Turning the Page on No Child Left Behind: Why America’s Next Chapter Needs Understandable Data That Lead to Better Results

U.S. President George W. Bush (R) waves from the stage during a bill-signing ceremony for the No Child Left Behind Act, an education reform bill passed by overwhelming bipartisan majorities in Congress, during a visit to Hamilton High School in Hamilton, Ohio, on Jan. 8, 2002. (Photo credit: Tim Sloan/AFP/Getty Images)

Sixteen years ago this week, the bipartisan creation of No Child Left Behind led to an era of raised expectations for all schools and students. Schools no longer could overlook students who were not reading and doing math at grade level. Nor could schools hide struggling learners behind the success of students who were mastering their courses. The results from the independent, annual state exams that NCLB required held schools responsible for the performance of all students.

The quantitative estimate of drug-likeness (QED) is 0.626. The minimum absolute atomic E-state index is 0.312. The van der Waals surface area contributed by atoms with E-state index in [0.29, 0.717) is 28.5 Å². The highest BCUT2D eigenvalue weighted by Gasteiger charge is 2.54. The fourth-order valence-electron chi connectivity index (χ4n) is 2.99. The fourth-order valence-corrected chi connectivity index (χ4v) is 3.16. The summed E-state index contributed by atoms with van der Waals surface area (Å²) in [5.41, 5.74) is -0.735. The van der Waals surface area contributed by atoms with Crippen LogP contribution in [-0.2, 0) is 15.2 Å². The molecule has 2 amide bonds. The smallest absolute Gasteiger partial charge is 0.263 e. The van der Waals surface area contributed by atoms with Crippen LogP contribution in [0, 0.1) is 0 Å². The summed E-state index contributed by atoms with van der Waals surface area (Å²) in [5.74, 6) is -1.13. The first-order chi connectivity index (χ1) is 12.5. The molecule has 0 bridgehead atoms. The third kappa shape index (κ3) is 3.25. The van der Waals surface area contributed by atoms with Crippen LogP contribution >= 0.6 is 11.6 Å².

The next wave of school accountability must maintain that level of responsibility for every child, especially as states implement new accountability plans under the Every Student Succeeds Act. ESSA gives states greater authority, an opportunity for state leaders to show their seriousness about the achievement of all students.

As states exercise their new authority, the federal government, watchdogging experts, and policymakers must ensure that states implement their plans with fidelity and support the education leaders who use accountability as a key tool to help all kids achieve. Student progress must be measured. And states must engage educators, parents, and the public to discuss the results.

The two of us spent much of the past year interviewing leading educators about the future of school accountability. They all agreed that accountability allows us to organize and operate schools in ways that put kids first. The themes emerging in The ‘A’ Word: Accountability—The Dirty Word of Today’s Education Reform form our list of three priorities to watch as states implement ESSA plans.